The Australian government may delay approvals for proposed coal-bed methane projects in Queensland state after Origin Energy Ltd. said it found traces of banned chemicals in exploration wells, Macquarie Group Ltd. said.
Environment Minister Tony Burke is due to decide by Oct. 22 whether to approve Santos Ltd. and BG Group Plc liquefied natural gas ventures. Origin and partner ConocoPhillips plan a A$35 billion ($34 billion) Queensland project to extract gas from coal seams for conversion to LNG and export to Asia.
“The timing clearly couldn’t be worse,” Macquarie’s Sydney-based analyst Adrian Wood said by phone today. “But if you approach it with a level head you see that the quantities of contaminants identified are so small. I don’t think this at all puts the future of coal seam gas-to-LNG in jeopardy.”
The Origin and ConocoPhillips venture found traces of benzene, toluene, ethylbenzene and xylene -- together known as BTEX -- in samples taken from eight wells in the Surat Basin, the Sydney-based company said yesterday. Origin said it informed regulators of the results and agreed to independent testing.
Origin declined 1.7 percent to A$16.01 by the 4:10 p.m. close in Sydney trading, compared with a drop of 0.7 percent for the S&P/ASX 200 Index. Santos fell 2.2 percent to A$12.46.
“There has to be a risk things do get delayed because they will want to get comfortable with where this is coming from before they approve the projects,” Macquarie’s Wood said. “Arguably this hurts Santos and BG more than Origin.”
‘Thousands of Jobs’
An Australian Environment Department spokeswoman said today that Oct. 22 remains the target for Burke’s decision, asking not to be named because of department policy.
Di Brookman, an analyst at CLSA Asia-Pacific Markets in Sydney who has a “buy” rating on Santos shares, said in an e- mail that while the government may meet that deadline, it may clear the Queensland developments “with conditions.”
Matthew Doman, a spokesman at Adelaide-based Santos, declined to comment on Burke’s review. Australia’s third-largest oil and gas producer has conducted “extensive” tests to gauge the environmental impact of its coal-seam gas operations and hasn’t identified any BTEX chemicals, he said.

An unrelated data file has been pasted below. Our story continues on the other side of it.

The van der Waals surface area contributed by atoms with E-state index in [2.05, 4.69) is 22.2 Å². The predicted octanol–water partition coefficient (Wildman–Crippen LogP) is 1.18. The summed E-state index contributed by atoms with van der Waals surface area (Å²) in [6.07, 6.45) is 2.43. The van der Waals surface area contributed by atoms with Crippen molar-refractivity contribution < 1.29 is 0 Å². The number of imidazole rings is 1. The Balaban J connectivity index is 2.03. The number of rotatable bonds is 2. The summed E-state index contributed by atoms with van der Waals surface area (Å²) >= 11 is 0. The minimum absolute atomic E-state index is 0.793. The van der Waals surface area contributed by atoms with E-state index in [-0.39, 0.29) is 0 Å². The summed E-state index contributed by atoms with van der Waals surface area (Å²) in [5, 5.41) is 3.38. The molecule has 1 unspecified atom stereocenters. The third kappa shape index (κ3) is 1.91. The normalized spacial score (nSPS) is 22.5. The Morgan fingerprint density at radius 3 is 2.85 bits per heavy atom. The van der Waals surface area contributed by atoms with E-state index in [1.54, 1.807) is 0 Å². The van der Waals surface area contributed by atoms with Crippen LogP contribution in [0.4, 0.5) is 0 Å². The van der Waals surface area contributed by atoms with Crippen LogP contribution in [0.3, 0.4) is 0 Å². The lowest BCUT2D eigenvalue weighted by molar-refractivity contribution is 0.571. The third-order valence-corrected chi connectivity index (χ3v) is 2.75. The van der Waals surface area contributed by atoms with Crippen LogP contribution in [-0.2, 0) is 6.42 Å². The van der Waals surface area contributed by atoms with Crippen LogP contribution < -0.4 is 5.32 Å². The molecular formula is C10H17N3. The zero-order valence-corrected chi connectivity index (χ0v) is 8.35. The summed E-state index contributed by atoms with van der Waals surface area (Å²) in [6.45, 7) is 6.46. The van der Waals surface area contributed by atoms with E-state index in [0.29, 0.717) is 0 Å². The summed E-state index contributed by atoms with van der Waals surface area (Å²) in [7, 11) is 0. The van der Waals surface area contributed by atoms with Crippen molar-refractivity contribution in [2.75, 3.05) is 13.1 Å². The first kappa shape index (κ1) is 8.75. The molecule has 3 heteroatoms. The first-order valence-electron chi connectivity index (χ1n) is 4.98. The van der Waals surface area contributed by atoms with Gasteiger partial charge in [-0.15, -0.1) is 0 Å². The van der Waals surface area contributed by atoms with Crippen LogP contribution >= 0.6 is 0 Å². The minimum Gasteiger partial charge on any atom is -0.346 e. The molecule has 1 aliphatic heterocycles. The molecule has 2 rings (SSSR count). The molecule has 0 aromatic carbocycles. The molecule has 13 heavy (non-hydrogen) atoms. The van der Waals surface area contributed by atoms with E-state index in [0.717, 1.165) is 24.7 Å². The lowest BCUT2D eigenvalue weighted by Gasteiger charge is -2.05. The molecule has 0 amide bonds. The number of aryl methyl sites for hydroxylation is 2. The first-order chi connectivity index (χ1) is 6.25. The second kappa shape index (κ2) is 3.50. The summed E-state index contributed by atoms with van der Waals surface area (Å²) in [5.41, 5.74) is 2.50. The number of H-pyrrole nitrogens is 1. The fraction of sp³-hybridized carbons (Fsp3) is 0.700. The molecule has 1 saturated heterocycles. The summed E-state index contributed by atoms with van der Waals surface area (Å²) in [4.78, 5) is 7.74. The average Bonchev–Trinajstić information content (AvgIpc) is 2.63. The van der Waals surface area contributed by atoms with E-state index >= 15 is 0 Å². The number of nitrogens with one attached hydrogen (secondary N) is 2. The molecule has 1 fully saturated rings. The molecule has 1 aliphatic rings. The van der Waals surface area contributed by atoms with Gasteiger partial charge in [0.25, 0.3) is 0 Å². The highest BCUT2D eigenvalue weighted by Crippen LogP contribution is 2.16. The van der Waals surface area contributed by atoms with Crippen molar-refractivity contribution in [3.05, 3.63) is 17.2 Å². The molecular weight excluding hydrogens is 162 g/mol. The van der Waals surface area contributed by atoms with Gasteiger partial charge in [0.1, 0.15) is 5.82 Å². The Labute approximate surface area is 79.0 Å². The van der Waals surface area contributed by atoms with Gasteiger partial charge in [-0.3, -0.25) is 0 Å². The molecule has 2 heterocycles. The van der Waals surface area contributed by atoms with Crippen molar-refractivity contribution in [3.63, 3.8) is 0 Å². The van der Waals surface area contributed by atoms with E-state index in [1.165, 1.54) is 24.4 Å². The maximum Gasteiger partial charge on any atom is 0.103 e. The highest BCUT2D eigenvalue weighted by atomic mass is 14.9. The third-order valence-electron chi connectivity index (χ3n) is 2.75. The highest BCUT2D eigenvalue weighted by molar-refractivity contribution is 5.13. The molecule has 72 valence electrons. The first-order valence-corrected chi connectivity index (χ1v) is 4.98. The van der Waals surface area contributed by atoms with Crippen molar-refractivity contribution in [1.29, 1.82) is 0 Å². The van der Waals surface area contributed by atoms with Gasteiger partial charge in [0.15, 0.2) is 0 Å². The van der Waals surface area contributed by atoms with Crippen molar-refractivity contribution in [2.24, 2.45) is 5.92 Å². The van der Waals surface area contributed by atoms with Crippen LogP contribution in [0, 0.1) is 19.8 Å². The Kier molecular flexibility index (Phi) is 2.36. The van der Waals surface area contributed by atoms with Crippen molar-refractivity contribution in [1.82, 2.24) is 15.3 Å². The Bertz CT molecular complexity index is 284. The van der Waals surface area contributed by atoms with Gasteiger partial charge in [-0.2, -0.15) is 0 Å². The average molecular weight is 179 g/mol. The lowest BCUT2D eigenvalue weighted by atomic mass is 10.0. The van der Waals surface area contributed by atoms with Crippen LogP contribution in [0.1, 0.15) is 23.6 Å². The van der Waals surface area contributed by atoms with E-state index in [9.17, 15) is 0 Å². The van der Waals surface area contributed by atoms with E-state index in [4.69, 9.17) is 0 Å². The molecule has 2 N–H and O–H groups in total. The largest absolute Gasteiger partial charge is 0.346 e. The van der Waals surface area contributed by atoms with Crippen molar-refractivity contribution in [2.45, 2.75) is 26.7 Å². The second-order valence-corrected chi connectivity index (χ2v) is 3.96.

Paul Larter, a spokesman at BG’s Australian unit in Brisbane, didn’t return a call seeking comment.
The Queensland government has said it is committed to enforcing its ban on the use of BTEX. The projects, including the venture planned by Origin and ConocoPhillips, may generate “thousands of jobs and billions of dollars of investment,” the government has said.
‘Strike a Balance’
“We want to make sure we strike the right balance between environmental sustainability and economic growth,” Queensland Natural Resources Minister Stephen Robertson said Aug. 4.
Australia Pacific LNG doesn’t use BTEX to extract the gas, and tests are underway to find out how the substance came to be in the wells, Origin said. Benzene is a carcinogen found in petrol and used as an industrial solvent, the Queensland government said on its website.
The amount of the substance Origin detected is equivalent to “between a thimble-full and a half-cup full of chemical in an Olympic-sized swimming pool,” Paul Zealand, the company’s executive general manager of exploration, said by phone today.
An investigation to find the source is likely to take a “number of weeks,” he said. It isn’t expected to lead to delays in the development time line, he said.
The process of extracting gas from coal seams involves pumping fluids at high pressure to fracture the rock and allow gas to flow. Queensland Conservation says on its website the process could cause contamination of adjacent aquifers.
There is no evidence of any impact on surrounding landholders’ water supplies, according to Origin, which has suspended fracturing at exploration wells pending the tests.
Burke extended a review of the ventures after being appointed to the post by Prime Minister Julia Gillard on Sept. 11. A ruling had been expected by Oct. 11 after a deferral in July by former Environment Minister Peter Garrett.
The discovery of BTEX in the wells appears to be an “isolated issue,” Macquarie’s Wood said. “If we’re talking about a delay, I think we’re probably only talking about days or weeks, not months.”
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